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How to build resilience?

One of the great aspects of resilience is that it’s focused on an individual’s positive skills. In psychology, the focus often tends to be on the negative or the risks. Studies focus on how to deal with trauma, what to do with negative feelings or how to cope with problems. All of these cases could use a positive approach. Research (Ungar, 2018) has shown that there are different things all children need to be resilient.


1. Structure

2. Consequences

3. Parent-child connections

4. Lots and lots of strong relationships

5. A powerful identity

6. Sense of control

7. Sense of belonging

8. Fair and just treatment

9. Physical and psychological safety



Let's have a closer look at the first concept, STRUCTURE.

Children want a reasonable amount of structure. It helps them to navigate through life’s challenges and shows that a parent is there for them, ready to guide them. 

Practical things you can do: 

  • Give your child rules: bedtimes when they are younger; expectations for chores and homework as they get older.

  • Be clear about how you expect to be spoken to, and model that same behaviour when speaking with your child. 

  • As your child grows, increase the decisions that they can make on their own. This also helps build their self-concepts, learning to make their own choice. This will help gain confidence, and if the decision turns into failure, they will have YOU to look after them.

  • When you tell your child they can’t do something, be sure your decision makes sense. If it looks like you are over-reacting you will lose credibility. 

  • Make it visual! Use a whiteboard of agenda to show your child what the week's looking like, so they know what to expect. Include your child as you fill in the week's schedule, make it into a fun little ritual, and your child will learn an important skill of organizing.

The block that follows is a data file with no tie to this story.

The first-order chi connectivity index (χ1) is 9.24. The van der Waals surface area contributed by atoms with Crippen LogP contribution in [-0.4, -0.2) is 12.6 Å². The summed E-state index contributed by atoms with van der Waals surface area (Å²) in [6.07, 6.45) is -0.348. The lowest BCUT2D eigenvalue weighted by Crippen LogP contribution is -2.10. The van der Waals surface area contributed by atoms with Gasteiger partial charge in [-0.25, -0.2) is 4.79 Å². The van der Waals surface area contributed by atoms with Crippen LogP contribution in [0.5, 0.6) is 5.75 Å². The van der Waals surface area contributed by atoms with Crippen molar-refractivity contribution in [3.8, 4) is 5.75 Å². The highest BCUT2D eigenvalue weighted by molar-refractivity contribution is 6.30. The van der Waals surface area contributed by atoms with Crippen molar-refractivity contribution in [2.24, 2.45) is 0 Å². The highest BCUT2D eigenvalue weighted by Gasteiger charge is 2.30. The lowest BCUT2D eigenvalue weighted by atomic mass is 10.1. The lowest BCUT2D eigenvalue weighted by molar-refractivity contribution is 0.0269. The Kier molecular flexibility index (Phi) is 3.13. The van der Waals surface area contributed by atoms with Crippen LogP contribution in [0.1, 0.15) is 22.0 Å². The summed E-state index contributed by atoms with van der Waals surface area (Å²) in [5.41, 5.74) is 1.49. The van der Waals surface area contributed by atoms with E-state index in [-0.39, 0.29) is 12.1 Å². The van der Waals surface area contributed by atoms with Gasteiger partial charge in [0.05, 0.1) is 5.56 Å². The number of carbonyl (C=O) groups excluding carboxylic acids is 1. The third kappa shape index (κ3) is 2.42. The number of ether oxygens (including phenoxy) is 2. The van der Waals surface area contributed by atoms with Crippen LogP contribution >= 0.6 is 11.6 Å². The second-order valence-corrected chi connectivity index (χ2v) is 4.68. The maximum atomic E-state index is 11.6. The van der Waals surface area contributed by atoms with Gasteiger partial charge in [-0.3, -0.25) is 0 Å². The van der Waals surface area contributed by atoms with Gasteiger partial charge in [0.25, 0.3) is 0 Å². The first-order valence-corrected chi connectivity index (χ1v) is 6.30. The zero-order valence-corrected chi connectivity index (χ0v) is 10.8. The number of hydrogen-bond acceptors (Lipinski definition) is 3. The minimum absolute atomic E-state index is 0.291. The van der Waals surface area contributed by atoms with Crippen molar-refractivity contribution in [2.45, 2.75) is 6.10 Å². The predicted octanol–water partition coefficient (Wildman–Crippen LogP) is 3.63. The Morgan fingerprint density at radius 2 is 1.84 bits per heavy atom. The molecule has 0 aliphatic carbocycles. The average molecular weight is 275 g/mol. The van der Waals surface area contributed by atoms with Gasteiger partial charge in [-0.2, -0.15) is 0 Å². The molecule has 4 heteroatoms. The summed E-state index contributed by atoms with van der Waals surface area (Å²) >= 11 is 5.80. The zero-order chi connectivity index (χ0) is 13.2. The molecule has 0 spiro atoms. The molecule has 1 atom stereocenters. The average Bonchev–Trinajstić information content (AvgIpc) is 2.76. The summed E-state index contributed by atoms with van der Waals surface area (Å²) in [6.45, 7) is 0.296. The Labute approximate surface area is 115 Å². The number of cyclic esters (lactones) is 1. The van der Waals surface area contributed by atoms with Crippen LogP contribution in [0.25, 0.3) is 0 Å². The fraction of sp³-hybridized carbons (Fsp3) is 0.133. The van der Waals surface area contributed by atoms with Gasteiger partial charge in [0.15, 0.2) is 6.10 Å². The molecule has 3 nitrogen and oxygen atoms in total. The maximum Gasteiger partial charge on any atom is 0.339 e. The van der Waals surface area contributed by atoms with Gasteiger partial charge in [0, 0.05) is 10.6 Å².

The other concepts will be further explained over the next few weeks.

For now, you can start with this little exercise to build resilience with your child. Sit down with your child and see if you can come up with these 4 tools: 

  • Having a HERO: For example, someone like your mother/father or Spiderman. 

  • Who is your hero: ………………………………………………….

  • Having a SAFE PLACE: For example, somewhere such as school/playground/church where you can escape the stress and feel safe.

  • What is your Safe Place: ………………………………………………….

  • Having a FRIEND: For example, knowing who your friends are and talking to them whenever you feel down, can help you control your feelings.

  • Who is your friend: ………………………………………………….

  • Having a GOAL: For example, helping others, be a good son/daughter/brother/sister, do well in school, be a good friend.

  • What is your goal: ………………………………………………….


Are you interested in the possibilities to implement the workshop into your school curriculum or community programme? Or do you have a question? Please don't hesitate to contact me at stijn@littlelionschildcoaching.com or via WhatsApp +31613236892.




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